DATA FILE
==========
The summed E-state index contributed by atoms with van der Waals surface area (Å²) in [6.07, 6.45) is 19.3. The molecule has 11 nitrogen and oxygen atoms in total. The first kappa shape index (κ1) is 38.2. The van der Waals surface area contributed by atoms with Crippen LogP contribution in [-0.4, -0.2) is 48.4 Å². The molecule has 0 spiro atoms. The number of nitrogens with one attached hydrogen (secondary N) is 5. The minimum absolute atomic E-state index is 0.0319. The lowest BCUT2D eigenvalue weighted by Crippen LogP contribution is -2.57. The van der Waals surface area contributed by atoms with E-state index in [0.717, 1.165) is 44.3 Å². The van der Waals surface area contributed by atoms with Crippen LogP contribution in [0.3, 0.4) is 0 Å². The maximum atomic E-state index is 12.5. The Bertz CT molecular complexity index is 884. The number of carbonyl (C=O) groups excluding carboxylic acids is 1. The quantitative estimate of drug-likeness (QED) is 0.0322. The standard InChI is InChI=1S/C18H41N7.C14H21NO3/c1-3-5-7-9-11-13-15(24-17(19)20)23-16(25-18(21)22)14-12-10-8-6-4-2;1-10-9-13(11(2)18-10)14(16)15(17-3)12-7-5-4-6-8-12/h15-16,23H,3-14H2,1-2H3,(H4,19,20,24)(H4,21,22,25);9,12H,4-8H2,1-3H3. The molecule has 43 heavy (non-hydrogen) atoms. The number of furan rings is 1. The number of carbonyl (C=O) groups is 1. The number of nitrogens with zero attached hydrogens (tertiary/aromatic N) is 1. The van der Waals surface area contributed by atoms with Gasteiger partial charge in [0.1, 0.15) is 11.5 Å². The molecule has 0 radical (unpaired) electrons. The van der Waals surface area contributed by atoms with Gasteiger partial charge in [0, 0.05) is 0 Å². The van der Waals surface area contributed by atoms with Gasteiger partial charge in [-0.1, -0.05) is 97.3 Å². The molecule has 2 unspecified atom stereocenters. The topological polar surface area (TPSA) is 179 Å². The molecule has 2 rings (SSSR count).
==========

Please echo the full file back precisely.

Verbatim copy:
The summed E-state index contributed by atoms with van der Waals surface area (Å²) in [6.07, 6.45) is 19.3. The molecule has 11 nitrogen and oxygen atoms in total. The first kappa shape index (κ1) is 38.2. The van der Waals surface area contributed by atoms with Crippen LogP contribution in [-0.4, -0.2) is 48.4 Å². The molecule has 0 spiro atoms. The number of nitrogens with one attached hydrogen (secondary N) is 5. The minimum absolute atomic E-state index is 0.0319. The lowest BCUT2D eigenvalue weighted by Crippen LogP contribution is -2.57. The van der Waals surface area contributed by atoms with E-state index in [0.717, 1.165) is 44.3 Å². The van der Waals surface area contributed by atoms with Crippen LogP contribution in [0.3, 0.4) is 0 Å². The maximum atomic E-state index is 12.5. The Bertz CT molecular complexity index is 884. The number of carbonyl (C=O) groups excluding carboxylic acids is 1. The quantitative estimate of drug-likeness (QED) is 0.0322. The standard InChI is InChI=1S/C18H41N7.C14H21NO3/c1-3-5-7-9-11-13-15(24-17(19)20)23-16(25-18(21)22)14-12-10-8-6-4-2;1-10-9-13(11(2)18-10)14(16)15(17-3)12-7-5-4-6-8-12/h15-16,23H,3-14H2,1-2H3,(H4,19,20,24)(H4,21,22,25);9,12H,4-8H2,1-3H3. The molecule has 43 heavy (non-hydrogen) atoms. The number of furan rings is 1. The number of carbonyl (C=O) groups is 1. The number of nitrogens with zero attached hydrogens (tertiary/aromatic N) is 1. The van der Waals surface area contributed by atoms with Gasteiger partial charge in [0.1, 0.15) is 11.5 Å². The molecule has 0 radical (unpaired) electrons. The van der Waals surface area contributed by atoms with Gasteiger partial charge in [0, 0.05) is 0 Å². The van der Waals surface area contributed by atoms with Gasteiger partial charge in [-0.1, -0.05) is 97.3 Å². The molecule has 2 unspecified atom stereocenters. The topological polar surface area (TPSA) is 179 Å². The molecule has 2 rings (SSSR count).